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Do you know what choclo is? Are you a lover of tacos al pastor? Did you grow up with mole or menudo?

Latino culture isn’t just about the language, music, and arts—it’s also about the food. The rich, delicious, intricate dishes that have mucho savor! Every Latino country has a few signature dishes they are known for. Let’s break down a few and explore the mouthwatering cuisine of our ancestors.

Argentina: Asado

Asado also known as the barbeque of Argentina, is the country’s national dish. It originates from the gauchos that would roam the Argentinian lands surviving on the cows and plentiful meats of the land. According to BBC’s Good Food blog, lamb or pig roasting over an open fire, accompanied with chimichurri, is the perfect dish to describe Argentina’s flavor.

Bolivia: Salteñas

Saltena’s is the national dish of Bolivia.  It’s a sweet crescent-shaped pastry with braided crust, usually served for breakfast or as a snack. Salteña’s are filled with either chicken or beef, and are usually filled with numerous spices, such as Adobo, cumin, oregano, and achiote spice, this unique dish is one of its kind and a little difficult to make—but worth it!

Brazil Picanha

Brazil is known for its barbeque, but it’s the Picanha that’s worthwhile. Picanha is the most popular cut of meat in Brazil and it’s only seasoned with salt—grilled to perfection of course! Other meat-related highlights to include are their wild boar, chicken hearts, and Feijoada, a hearty stew made from cuts of pork and black beans.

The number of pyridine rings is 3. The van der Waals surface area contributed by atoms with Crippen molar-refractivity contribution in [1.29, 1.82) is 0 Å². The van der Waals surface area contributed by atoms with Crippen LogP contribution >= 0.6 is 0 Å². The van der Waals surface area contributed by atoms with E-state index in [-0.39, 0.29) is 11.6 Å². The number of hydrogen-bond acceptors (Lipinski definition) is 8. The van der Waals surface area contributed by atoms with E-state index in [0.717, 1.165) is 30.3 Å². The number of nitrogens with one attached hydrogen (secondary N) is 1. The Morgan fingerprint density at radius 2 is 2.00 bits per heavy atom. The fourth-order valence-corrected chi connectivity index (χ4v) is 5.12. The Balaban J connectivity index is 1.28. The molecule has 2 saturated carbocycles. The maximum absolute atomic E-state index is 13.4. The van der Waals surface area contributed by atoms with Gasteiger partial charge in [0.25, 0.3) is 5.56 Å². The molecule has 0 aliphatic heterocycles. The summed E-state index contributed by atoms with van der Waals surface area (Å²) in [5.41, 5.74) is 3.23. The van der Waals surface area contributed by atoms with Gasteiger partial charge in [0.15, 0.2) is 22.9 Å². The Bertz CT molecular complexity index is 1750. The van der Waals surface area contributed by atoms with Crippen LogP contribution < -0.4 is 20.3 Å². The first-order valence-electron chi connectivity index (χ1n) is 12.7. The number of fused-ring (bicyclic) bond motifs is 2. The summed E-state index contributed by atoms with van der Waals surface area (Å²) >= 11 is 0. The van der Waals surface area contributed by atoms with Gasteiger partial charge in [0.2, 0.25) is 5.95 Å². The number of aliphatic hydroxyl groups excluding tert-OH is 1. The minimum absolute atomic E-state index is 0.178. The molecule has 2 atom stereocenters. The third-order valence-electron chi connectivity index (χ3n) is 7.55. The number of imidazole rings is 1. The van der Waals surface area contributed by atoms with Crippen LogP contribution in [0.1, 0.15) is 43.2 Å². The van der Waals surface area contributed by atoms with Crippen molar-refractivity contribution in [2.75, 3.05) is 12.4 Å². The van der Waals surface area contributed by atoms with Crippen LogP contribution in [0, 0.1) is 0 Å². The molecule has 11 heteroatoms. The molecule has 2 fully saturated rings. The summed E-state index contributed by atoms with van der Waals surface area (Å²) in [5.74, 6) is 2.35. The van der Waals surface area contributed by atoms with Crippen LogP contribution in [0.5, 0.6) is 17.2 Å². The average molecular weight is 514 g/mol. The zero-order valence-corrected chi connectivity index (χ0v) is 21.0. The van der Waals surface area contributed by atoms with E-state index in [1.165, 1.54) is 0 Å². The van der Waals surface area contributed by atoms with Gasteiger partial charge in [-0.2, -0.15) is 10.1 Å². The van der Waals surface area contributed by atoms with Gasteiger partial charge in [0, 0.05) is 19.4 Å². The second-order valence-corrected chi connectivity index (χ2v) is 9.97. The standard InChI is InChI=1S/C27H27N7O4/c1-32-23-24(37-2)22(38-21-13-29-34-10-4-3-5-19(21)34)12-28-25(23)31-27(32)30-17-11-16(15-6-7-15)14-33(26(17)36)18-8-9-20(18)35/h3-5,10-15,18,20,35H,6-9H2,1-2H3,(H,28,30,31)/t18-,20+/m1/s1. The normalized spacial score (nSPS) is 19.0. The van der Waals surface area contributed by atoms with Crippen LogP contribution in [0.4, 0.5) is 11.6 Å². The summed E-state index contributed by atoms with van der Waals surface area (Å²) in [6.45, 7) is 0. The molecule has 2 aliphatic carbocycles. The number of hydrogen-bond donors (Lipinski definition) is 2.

Chile: Pastel de Choclo

Chile’s most popular dish. It’s made from a variant of corn called choclo that is slightly sweet. This signature dish consists of corn puree mixed with beef, onions, chicken, basil, and other delicious and hearty ingredients. Choclo can be only found in the summertime, so this incredible dish is limited to when it can be served throughout the year.

Colombia: The Bandeja Paisa

integrates the flavors of Colombia in the best way. The signature dish consists of Colombian sausage, red beans, ground beef, rice, chicharrón, arepa, plantain, avocado, and is usually topped with a fried egg. Come hungry, because this dish contains decadence—it’s very large and is usually served atop large trays and dishes.

Costa Rica: Galla Pinto

is considered the national dish by Costa Rican locals. It’s a breakfast dish that consists of rice and beans, mixed with spices to give it extra flavor—not to mention its most important flavor-filled ingredient, Salsa Lizano.

Cuba: Ropa Vieja

is the national dish of Cuba. This hearty dish consists of shredded beef, tomato sauce, onions, and pepper—usually served with yellow rice. This dish originate in Spain and was brought over to Cuba by the Spaniards long ago.

Ecuador: Cuy Asado, or guinea pig

Cuy Asado is one of the national dishes of Ecuador. It’s traditionally served at special events or celebrations, and can be found all over the country. Cuy is usually served whole with potatoes, vegetables, or a side salad.

El Salvador: Papusas

Papusas are the signature dish of El Salvador. Made from either rice or corn flour, they can be stuffed with a variety of fillings—such as cheese, meats, fried beans, and loroco. You can have papusas morning, day, and night—and it’s typically served with tomato sauce and curtido.

Guatemala: Chicken Pepian

Chicken Pepian is the national dish of Guatemala. It’s a hearty stew that consists of slow-cooked meats, vegetables, tomatoes, poblano peppers, and potatoes, along with seeds and nuts. This dish can be found at any traditional Guatemalan restaurant.

Honduras: Carneada

One of Honduras’ national dishes is Carneada, also known as Plato Típico. This delicacy consists of beef, pork sausages, fried plantain, refried or stewed beans, and rice. You can also add avocado, sour crème, cheese, lime juice, and plenty of tortillas de maiz to help devour the deliciousness.